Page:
Page 15 - Jewish Book Annual Volume 49

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one thing, however, both groups would agree: contemporary
Jewish-American fiction can no longer wrap itself in the mantle
o f m ere sociology. Moreover, the most interesting o f the Jewish-
American fictionists would insist that library “research” need
not be antithetical to the imagination’s power, and tha t Howe’s
claims on beha lf o f the “cult o f experience” are vastly overstated.
I have chosen Rhoda Lerman, Tova Reich, and Je rom e Ba-
danes as representative cases, not only because they strike me
as interesting and talented — in short, as writers worth watching
— bu t also because their recent work, taken as a whole, suggests
importan t new directions in Jewish-American fiction.
Let me begin with Rhoda Lerm an’s
God’s Ear
(1989), a novel
that looks for all the world as if it were a collaborative effo rt
hatched by a very unlikely duo: the Chaim Potok who gave
The Chosen
(1967) and o ther page-turn ing tales o f hasidic
life in America, and the Philip Roth who raised A lexander
Portnoy’s complaints to a new high, o r perhaps plunged them
to a new low, o f comic art. Indeed , one need only read the
opening pa rag raph o f
God’s Ear
to feel the intimations both
o f Potok’s ambience and Roth’s ear: “The Rabbi’s only son,
Yussel, sold insurance, mostly life. He made a fo r tune because
everyone in the Hasidishe world knew that his father, the Rabbi,
and his g rand fa the r o f blessed memory, all o f them stretching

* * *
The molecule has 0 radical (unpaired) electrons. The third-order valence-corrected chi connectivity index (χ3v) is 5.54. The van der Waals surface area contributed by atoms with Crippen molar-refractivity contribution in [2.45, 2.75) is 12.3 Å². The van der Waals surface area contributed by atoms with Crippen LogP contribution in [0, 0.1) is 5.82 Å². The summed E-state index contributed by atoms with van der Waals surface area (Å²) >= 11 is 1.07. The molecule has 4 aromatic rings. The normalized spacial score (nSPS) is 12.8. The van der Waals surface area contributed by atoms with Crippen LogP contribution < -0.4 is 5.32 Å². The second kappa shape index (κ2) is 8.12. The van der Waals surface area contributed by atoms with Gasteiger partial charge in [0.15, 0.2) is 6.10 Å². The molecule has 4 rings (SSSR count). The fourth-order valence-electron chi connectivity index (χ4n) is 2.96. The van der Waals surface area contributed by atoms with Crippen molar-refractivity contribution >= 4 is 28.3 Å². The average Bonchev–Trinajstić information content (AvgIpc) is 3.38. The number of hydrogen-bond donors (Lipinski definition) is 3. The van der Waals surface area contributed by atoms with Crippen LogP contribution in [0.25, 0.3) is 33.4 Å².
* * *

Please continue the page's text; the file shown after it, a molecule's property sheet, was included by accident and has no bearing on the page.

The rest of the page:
back unbroken in a golden chain from Far Rockaway to
Horodenka, to Braslow, Chernobyl, Lubin, Tiberias, Jerusalem ,
to David, to Adam, all o f them in the Fetner family made p ro p h ­
ecy” (Lerman, 1).
Potok, o f course, has become a fixture on the best seller lists
since he burst onto the literary scene with
The Chosen,
a novel
so filled with insider information about ultra-O rthodox Jewish
life that one wondered how those west o f Borough Park would
respond. No doub t pa r t o f the appeal — to Jewish as well as
non-Jewish readers — has to do with the fact that Potok is him ­
self a p roduc t o f the hasidic world he describes, and tha t his
training as a rabbi lends a certain credence to the discussions
o f Talmud that invariably make their way into his novels. In
short, Potok’s novels are filled with the appeal fiction has always
offered up as its excuse for being — namely, that its “stories”
make the medicine o f history or philosophy, o r in his case, Jew ­
ish theology, go down easier.